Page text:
It’s just insane to think that in less than 30 years, we’ve evolved from the humble SMS to watching whatever we want, whenever we want, thanks to mobile data. And now, mobile data speed is kicking it up a notch, with the introduction of both 5G networks and the first 5G-capable smartphones to the Australia market.
For a general overview of 5G as a technology, click here.
5G Carriers: Telstra Vs Optus Vs Vodafone
Telstra were the first cab off the rank, upgrading some base stations in Sydney and Melbourne to be 5G-ready in late 2018 and then launching their formal consumer offering in May 2019. At that time, the telco announced that 5G access would be free for the first twelve months before becoming a paid add-on for Telstra customers. In May 2020, that happened. Sort of. Postpaid customers on Telstra’s cheapest ‘Small’ data plan have to pay an extra $10/month for 5G access but Telstra customers on Medium, Large and Extra large plans get it for free.
[Related: Everything you need to know about 5G]
As for coverage, Telstra’s 5G rollout is the largest in terms of sheer size. This is partially due to the head-start they had on the competition but it should be noted that this advantage doesn’t entirely offset the reality that it is still something of a patchwork rollout. Even if you live in a major city like Sydney or Melbourne, you won’t find 5G everywhere.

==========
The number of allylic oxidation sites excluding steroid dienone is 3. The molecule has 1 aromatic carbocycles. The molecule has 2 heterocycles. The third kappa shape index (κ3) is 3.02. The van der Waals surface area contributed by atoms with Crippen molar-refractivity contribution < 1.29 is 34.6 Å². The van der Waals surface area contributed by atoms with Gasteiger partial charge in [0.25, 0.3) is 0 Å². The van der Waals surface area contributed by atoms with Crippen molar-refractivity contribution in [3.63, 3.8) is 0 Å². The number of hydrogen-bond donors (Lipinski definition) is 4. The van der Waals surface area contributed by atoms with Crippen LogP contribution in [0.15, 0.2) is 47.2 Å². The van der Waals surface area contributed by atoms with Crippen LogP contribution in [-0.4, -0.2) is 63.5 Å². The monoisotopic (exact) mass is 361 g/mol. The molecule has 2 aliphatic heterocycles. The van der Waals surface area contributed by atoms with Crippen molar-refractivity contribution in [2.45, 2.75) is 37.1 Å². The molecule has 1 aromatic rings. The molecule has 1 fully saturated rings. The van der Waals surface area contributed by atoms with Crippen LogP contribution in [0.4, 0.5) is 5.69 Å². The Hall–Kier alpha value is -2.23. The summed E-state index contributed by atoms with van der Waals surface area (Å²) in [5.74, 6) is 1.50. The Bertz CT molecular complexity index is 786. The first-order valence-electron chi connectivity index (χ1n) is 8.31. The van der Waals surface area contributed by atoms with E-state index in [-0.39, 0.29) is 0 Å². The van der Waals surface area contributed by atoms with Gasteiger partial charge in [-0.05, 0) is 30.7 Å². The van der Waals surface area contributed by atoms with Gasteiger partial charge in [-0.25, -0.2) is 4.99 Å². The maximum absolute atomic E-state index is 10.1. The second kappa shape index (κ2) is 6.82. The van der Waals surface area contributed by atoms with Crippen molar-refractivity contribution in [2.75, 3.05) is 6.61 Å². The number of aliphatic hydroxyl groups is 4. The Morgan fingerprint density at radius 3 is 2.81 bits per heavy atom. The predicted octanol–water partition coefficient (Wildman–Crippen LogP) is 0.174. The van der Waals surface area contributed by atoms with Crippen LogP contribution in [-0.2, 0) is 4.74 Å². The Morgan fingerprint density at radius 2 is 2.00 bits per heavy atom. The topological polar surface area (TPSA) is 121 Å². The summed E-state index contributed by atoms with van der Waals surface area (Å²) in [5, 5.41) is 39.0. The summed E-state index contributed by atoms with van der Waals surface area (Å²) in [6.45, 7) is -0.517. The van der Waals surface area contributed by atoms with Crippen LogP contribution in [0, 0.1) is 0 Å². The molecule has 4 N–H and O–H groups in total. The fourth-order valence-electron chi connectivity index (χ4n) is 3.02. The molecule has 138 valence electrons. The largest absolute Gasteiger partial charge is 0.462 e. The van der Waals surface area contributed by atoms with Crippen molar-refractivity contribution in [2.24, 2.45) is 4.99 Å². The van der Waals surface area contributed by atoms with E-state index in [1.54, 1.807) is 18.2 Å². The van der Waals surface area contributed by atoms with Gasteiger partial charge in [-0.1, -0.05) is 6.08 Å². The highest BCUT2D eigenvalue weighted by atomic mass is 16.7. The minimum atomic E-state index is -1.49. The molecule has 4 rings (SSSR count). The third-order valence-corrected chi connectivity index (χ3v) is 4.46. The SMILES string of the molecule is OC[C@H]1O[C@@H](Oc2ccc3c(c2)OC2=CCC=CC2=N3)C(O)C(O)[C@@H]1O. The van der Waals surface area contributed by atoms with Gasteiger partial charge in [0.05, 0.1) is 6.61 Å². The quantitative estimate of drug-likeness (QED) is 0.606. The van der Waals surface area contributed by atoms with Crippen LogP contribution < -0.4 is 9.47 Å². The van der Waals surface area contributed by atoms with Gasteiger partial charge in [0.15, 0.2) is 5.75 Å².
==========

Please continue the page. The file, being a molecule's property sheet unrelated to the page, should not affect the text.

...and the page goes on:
Even if the physical footprint of Telstra's 5G network has increased significantly over the last eighteen months or so, overall coverage is still relatively patchy compared to what the existing 4G network covers. You can find out if Telstra’s 5G network is available in your area here.
Check out the map below for a snapshot of what Telstra’s 5G network looks like:
Optus rolled out their 5G offering in November 2019. As opposed to Telstra’s mobile-centric approach, Optus’ pitch for 5G put fixed home wireless front and center. Another key difference worth noting is that Optus insists that all plans, regardless of who they're built for, will come with 5G-included.
At that time, the carrier claimed they’ve “got over 290 5G sites across Sydney, Canberra, Adelaide, Melbourne, Brisbane, Melbourne, Perth and “other key locations” across NSW, Victoria and Queensland. Expect that number to rise in the new year, with 1200 sites planned to be in place by March 2020.” You can find out what Optus 5G coverage looks like in your area by clicking here.
Check out the map below for a snapshot of what Optus’ 5G looks like:
Vodafone launched their 5G network in March 2020 and, in line with that timeline, their network rollout isn’t as comprehensive as that of Optus and Telstra. That being said, Vodafone's 5G service comes at no additional cost to customers.
Vodafone says that over 650 sites have been planned and progressively rolled out since mid-2020 but their website only shows off a proposed site map rather than one that reflects the current state of their 5G network at this time. We’ve included it below but, for comparison purposes, it’s worth remembering that it reflects reality as Vodafone would like it to be rather than how it actually is.